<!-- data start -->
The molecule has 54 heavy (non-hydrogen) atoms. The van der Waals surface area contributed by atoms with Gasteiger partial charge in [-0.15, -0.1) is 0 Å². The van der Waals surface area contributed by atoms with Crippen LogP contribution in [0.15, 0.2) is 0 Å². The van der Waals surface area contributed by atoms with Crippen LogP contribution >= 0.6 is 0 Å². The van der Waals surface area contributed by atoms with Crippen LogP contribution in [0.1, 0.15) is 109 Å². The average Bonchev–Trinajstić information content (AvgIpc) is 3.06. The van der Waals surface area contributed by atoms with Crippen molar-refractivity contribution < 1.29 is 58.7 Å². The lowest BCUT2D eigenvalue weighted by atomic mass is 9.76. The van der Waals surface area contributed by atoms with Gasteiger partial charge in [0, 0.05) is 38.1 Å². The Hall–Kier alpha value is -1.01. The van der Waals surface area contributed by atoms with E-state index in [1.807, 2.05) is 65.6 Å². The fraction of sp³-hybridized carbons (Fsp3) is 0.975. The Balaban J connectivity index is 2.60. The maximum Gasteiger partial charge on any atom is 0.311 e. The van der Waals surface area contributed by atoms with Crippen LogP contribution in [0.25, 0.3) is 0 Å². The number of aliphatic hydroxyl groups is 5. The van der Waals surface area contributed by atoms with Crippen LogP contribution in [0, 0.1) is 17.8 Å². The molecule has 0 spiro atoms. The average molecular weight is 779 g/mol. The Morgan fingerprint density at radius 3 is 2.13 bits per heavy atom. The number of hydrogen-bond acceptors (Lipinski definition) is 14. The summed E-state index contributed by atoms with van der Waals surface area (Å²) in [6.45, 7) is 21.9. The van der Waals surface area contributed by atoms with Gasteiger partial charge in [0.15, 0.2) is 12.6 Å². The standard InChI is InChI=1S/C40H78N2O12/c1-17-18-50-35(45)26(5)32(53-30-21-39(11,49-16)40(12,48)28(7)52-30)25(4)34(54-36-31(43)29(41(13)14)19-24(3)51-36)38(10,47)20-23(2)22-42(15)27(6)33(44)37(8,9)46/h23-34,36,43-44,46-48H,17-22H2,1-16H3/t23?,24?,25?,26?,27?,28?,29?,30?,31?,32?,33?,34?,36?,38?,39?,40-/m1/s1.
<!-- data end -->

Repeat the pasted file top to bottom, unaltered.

The molecule has 54 heavy (non-hydrogen) atoms. The van der Waals surface area contributed by atoms with Gasteiger partial charge in [-0.15, -0.1) is 0 Å². The van der Waals surface area contributed by atoms with Crippen LogP contribution in [0.15, 0.2) is 0 Å². The van der Waals surface area contributed by atoms with Crippen LogP contribution >= 0.6 is 0 Å². The van der Waals surface area contributed by atoms with Crippen LogP contribution in [0.1, 0.15) is 109 Å². The average Bonchev–Trinajstić information content (AvgIpc) is 3.06. The van der Waals surface area contributed by atoms with Crippen molar-refractivity contribution < 1.29 is 58.7 Å². The lowest BCUT2D eigenvalue weighted by atomic mass is 9.76. The van der Waals surface area contributed by atoms with Gasteiger partial charge in [0, 0.05) is 38.1 Å². The Hall–Kier alpha value is -1.01. The van der Waals surface area contributed by atoms with E-state index in [1.807, 2.05) is 65.6 Å². The fraction of sp³-hybridized carbons (Fsp3) is 0.975. The Balaban J connectivity index is 2.60. The maximum Gasteiger partial charge on any atom is 0.311 e. The van der Waals surface area contributed by atoms with Crippen LogP contribution in [0.25, 0.3) is 0 Å². The number of aliphatic hydroxyl groups is 5. The van der Waals surface area contributed by atoms with Crippen LogP contribution in [0, 0.1) is 17.8 Å². The molecule has 0 spiro atoms. The average molecular weight is 779 g/mol. The Morgan fingerprint density at radius 3 is 2.13 bits per heavy atom. The number of hydrogen-bond acceptors (Lipinski definition) is 14. The summed E-state index contributed by atoms with van der Waals surface area (Å²) in [6.45, 7) is 21.9. The van der Waals surface area contributed by atoms with Gasteiger partial charge in [0.15, 0.2) is 12.6 Å². The standard InChI is InChI=1S/C40H78N2O12/c1-17-18-50-35(45)26(5)32(53-30-21-39(11,49-16)40(12,48)28(7)52-30)25(4)34(54-36-31(43)29(41(13)14)19-24(3)51-36)38(10,47)20-23(2)22-42(15)27(6)33(44)37(8,9)46/h23-34,36,43-44,46-48H,17-22H2,1-16H3/t23?,24?,25?,26?,27?,28?,29?,30?,31?,32?,33?,34?,36?,38?,39?,40-/m1/s1.